In data communication systems it is important to incorporate data error detection and/or data error correction facilities. When data is transmitted from point to point, transmission line noise or interruptions can introduce errors which must be detected and/or corrected if the data integrity is to be maintained. Likewise, in recording and recovering data from memory, error detection and/or correction is required to insure that the data has not changed while in storage or during recovery.
A known technique employed in the past has involved the use of cyclical redundancy codes for the generation of parity bits which are transmitted or stored together with the data bits. See, for example, "Error Correcting Codes" by W. W. Peterson, MIT Press, 1961. In such systems the integrity of the data bits can be determined by again generating a set of parity bits from the recovered data bits and comparing the new parity bits with the previously encoded parity bits. If the new parity bits are identical to the previously encoded parity bits, error free data can be assumed.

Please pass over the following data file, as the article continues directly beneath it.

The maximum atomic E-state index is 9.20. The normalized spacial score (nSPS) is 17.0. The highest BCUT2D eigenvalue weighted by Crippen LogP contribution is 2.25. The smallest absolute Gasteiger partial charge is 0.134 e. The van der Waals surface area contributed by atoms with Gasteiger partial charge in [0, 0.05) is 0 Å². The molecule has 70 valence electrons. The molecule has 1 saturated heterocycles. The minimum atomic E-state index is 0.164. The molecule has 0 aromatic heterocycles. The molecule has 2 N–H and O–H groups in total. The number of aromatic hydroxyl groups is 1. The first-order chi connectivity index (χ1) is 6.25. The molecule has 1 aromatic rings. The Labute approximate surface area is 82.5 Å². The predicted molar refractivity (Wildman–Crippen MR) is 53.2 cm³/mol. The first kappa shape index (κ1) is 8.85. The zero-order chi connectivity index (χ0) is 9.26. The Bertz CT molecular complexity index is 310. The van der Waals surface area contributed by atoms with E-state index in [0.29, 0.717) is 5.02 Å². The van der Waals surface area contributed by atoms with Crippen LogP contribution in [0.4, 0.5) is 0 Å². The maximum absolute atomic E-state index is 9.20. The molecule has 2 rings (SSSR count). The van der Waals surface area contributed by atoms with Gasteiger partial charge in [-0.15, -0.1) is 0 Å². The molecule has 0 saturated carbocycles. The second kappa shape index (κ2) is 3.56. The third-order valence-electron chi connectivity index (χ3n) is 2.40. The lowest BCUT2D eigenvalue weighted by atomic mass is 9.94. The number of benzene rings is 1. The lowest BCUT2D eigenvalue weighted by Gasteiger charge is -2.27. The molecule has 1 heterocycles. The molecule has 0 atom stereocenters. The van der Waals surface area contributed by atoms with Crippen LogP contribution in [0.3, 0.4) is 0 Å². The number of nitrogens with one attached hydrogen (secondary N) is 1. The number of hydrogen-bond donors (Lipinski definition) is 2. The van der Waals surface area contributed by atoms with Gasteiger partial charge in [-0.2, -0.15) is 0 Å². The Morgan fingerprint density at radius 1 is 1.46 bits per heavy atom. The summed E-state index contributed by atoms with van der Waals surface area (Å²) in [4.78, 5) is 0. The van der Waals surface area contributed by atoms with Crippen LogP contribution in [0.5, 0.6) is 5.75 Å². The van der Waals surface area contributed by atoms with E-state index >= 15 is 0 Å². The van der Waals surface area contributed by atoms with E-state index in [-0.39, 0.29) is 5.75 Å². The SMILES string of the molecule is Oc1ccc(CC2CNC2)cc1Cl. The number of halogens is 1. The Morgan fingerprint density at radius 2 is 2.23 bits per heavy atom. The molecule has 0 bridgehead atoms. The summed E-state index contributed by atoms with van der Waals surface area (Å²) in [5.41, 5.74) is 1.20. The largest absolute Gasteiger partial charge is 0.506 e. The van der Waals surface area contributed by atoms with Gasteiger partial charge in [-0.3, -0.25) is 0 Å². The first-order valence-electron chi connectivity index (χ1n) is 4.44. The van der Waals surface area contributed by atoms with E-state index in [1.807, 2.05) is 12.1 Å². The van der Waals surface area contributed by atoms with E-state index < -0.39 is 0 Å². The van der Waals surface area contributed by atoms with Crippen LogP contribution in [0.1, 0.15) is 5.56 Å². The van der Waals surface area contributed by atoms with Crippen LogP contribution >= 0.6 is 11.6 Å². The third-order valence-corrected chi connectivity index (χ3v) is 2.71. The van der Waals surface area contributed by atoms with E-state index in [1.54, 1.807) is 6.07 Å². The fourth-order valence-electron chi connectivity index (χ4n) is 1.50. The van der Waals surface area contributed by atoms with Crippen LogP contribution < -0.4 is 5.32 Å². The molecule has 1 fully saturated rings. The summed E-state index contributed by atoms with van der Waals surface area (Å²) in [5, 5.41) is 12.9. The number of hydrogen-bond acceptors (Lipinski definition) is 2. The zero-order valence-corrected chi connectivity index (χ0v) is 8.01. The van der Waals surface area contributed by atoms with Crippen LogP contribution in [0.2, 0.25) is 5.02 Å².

In the usual procedure the parity bits are derived by operating on the serial data bits of the data message as though they are coefficients of a long binary polynomial D(X). Mathematically, the data polynomial is divided by a generator polynomial G(X) producing a quotient Q(X) and error remainder R(X).
d(x)/g(x) = q(x) + r(x). (1)
The quotient is discarded and R(X) is used as a set of parity bits. The parity bits P(X) are concatenated to the data bits D(X). Thus, the encoded message word M(X) that is transmitted or recorded is represented:
M(X) = D(X) + P(X). (2)